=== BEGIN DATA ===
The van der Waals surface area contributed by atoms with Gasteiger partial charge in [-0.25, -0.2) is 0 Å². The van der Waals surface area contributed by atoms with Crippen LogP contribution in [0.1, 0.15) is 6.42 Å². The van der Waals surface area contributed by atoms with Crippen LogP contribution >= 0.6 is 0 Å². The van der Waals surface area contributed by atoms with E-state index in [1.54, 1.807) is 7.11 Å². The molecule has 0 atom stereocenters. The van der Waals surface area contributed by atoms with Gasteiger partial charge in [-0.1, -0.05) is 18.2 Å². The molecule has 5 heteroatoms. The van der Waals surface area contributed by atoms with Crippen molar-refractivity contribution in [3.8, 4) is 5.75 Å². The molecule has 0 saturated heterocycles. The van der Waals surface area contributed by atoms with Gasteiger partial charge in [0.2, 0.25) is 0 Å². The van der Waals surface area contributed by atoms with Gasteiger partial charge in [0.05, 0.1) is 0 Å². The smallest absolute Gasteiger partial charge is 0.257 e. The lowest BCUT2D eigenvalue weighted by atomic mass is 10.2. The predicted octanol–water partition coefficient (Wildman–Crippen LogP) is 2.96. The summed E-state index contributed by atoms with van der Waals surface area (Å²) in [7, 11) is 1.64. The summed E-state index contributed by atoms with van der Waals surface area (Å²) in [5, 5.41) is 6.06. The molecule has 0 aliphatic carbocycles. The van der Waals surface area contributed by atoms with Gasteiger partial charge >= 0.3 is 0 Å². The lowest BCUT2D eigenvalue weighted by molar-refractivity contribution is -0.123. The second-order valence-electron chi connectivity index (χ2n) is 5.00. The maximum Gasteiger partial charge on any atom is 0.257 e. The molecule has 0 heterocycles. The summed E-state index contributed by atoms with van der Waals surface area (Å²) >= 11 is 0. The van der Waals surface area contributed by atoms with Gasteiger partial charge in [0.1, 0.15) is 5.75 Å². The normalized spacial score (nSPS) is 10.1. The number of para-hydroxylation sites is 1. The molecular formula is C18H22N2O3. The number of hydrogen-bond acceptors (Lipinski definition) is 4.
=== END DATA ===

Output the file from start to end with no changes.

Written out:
The van der Waals surface area contributed by atoms with Gasteiger partial charge in [-0.25, -0.2) is 0 Å². The van der Waals surface area contributed by atoms with Crippen LogP contribution in [0.1, 0.15) is 6.42 Å². The van der Waals surface area contributed by atoms with Crippen LogP contribution >= 0.6 is 0 Å². The van der Waals surface area contributed by atoms with E-state index in [1.54, 1.807) is 7.11 Å². The molecule has 0 atom stereocenters. The van der Waals surface area contributed by atoms with Gasteiger partial charge in [-0.1, -0.05) is 18.2 Å². The molecule has 5 heteroatoms. The van der Waals surface area contributed by atoms with Crippen molar-refractivity contribution in [3.8, 4) is 5.75 Å². The molecule has 0 saturated heterocycles. The van der Waals surface area contributed by atoms with Gasteiger partial charge in [0.2, 0.25) is 0 Å². The van der Waals surface area contributed by atoms with Gasteiger partial charge in [0.05, 0.1) is 0 Å². The smallest absolute Gasteiger partial charge is 0.257 e. The lowest BCUT2D eigenvalue weighted by atomic mass is 10.2. The predicted octanol–water partition coefficient (Wildman–Crippen LogP) is 2.96. The summed E-state index contributed by atoms with van der Waals surface area (Å²) in [7, 11) is 1.64. The summed E-state index contributed by atoms with van der Waals surface area (Å²) in [5, 5.41) is 6.06. The molecule has 0 aliphatic carbocycles. The van der Waals surface area contributed by atoms with Gasteiger partial charge >= 0.3 is 0 Å². The lowest BCUT2D eigenvalue weighted by molar-refractivity contribution is -0.123. The second-order valence-electron chi connectivity index (χ2n) is 5.00. The maximum Gasteiger partial charge on any atom is 0.257 e. The molecule has 0 heterocycles. The summed E-state index contributed by atoms with van der Waals surface area (Å²) >= 11 is 0. The van der Waals surface area contributed by atoms with Gasteiger partial charge in [0.1, 0.15) is 5.75 Å². The normalized spacial score (nSPS) is 10.1. The number of para-hydroxylation sites is 1. The molecular formula is C18H22N2O3. The number of hydrogen-bond acceptors (Lipinski definition) is 4.